Every clinical supervisor needs to realize and accept that we are role models to our supervisees. How we interact with them, how they observe us interacting with others, how we speak about clients and colleagues -- each of these demonstrate to supervisees what it means to be a psychotherapist, a supervisor, and a professional. This can include demonstrating respect and caring to all individuals with whom we interact, to include our supervisees! It also can include regarding the supervisee as a unique individual to include a focus on self-care, the promotion of wellness, and burnout prevention; and integrating discussions of work-life balance, career planning, and involvement in the profession into ongoing supervision sessions (See slide 36).
We must realize that trainees see us as role models and as they go through this period of developing their professional identity, and are significantly impacted by what we say as well as by what we do. Our impact and influence on trainees’ professional growth and development as well as on their professional identity formation should not be underestimated. Thus, the image supervisors wish to convey to their supervisees should be thoughtfully considered and consciously attended to on an ongoing basis.
Integrate ethics and diversity into every aspect of supervision
A focus on ethical practice and on being multiculturally competent should actively be integrated into all relevant aspects of ongoing clinical supervision. These are not add-ons, but are essential aspects of our clinical work with all psychotherapy clients as well as with all relevant aspects of the supervision relationship and process. Further, this attention to ethics and diversity issues within the supervision relationship can be seen as part of the role modeling and professional identity development described above.
Supervisees should be familiar with the code of ethics of their profession (e.g., APA Ethics Code; ACA Code of Ethics), but the focus should not be on memorization of the code. Rather, the application of ethical principles and standards to challenging and complex situations, utilizing a thoughtful decision-making process is recommended (See also slides 26-28).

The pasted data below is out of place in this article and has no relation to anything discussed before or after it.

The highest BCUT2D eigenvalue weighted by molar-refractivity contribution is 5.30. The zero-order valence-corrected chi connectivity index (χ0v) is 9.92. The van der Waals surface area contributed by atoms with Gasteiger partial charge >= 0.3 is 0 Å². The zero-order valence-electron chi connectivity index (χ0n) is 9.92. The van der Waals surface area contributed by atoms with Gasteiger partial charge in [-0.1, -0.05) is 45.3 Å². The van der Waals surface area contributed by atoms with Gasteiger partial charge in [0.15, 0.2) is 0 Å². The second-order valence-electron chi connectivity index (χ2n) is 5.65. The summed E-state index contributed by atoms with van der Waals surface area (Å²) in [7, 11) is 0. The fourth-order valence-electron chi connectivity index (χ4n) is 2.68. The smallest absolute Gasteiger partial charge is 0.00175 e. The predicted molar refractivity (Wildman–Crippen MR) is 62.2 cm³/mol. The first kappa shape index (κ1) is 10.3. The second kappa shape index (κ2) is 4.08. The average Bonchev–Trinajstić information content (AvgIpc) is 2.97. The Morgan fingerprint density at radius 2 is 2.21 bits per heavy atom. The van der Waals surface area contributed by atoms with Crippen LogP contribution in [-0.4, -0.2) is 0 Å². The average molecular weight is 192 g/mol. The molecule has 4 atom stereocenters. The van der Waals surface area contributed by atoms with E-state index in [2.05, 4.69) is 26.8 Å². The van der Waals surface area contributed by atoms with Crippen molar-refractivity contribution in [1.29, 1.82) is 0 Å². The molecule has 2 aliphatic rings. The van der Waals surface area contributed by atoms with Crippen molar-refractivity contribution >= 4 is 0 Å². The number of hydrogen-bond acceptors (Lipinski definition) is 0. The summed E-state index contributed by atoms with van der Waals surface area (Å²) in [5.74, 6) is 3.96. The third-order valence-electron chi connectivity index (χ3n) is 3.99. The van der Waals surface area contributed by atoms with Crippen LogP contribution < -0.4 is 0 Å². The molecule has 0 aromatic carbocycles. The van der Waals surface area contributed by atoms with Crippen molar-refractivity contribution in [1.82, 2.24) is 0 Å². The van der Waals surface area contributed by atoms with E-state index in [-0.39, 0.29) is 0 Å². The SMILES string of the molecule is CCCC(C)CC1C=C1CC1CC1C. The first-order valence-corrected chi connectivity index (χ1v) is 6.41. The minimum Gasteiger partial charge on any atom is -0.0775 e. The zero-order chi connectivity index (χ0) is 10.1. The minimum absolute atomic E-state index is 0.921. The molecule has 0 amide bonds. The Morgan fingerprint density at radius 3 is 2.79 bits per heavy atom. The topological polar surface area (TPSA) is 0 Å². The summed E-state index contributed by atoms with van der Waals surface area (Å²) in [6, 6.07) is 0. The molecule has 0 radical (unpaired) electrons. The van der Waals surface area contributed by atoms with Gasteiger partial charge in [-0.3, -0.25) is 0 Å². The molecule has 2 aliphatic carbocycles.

Further, a focus on diversity and individual differences should be seen as integral to our work with clients and in the supervision process and relationship (See slides 29-30). Supervisors should seek opportunities to raise these issues with supervisees in a thoughtful and sensitive manner that helps supervisees to understand their central nature in psychotherapy.
Some Final Words
This brief article cannot comprehensively address every issue of importance to being a successful clinical supervisor. A broad literature exists that addresses these issues much more comprehensively. But, it is hoped that this article and the accompanying PowerPoint slides will stimulate some reflection on how each of us are conceptualizing and approaching the clinical supervision process. This may serve as reinforcement for some of the great things each of you are already doing. But, it also may promote some growth and improvement as we endeavor to enhance our competence as supervisors on an ongoing basis.
Cite This Article
Barnett, J. E. (2015, January). Six strategies for successful supervision. [Web article]. Retrieved from http://www.societyforpsychotherapy.org/six-strategies-for-successful-supervision
Barnett, J. E., Cornish, J. E., Goodyear, R. K., & Lichtenberg, J. W. (2007). Commentaries on the ethical and effective practice of clinical supervision. Professional Psychology: Research and Practice, 38, 268-275.
Bernard, J. M., & Goodyear, R. K. (2014). Fundamentals of clinical supervision (5th ed.). Upper Saddle River, NJ: Pearson Education.
Elman, N. S., & Forrest, L. (2007). From trainee impairment to professional competence problems: Seeking new terminology that facilitates effective action. Professional Psychology: Research and Practice, 38(5), 501-509.
Falender, C. A. (2011). Getting the most out of clinical supervision: A guide for practicum students and interns. Washington, DC: American Psychological Association.
Falender, C. A., & Shafranske, E. P. (2004). Clinical supervision: A competency-based approach. Washington, DC: American Psychological Association.
Johnson, W. B., Elman, N. S., Forrest, L., Robiner, W. N., Rodolfa, E., & Schaffer, J. B. (2008). Addressing professional competence problems in trainees: Some ethical considerations. Professional Psychology: Research and Practice, 39, 589–599.
Thomas, J. T. (2007). Informed consent through contracting for supervision: Minimizing risks, enhancing benefits. Professional Psychology: Research and Practice, 38, 221–231.
Thomas, J. T. (2010). The ethics of supervision and consultation: Practical guidelines for mental health professionals. Washington, DC: American Psychological Association.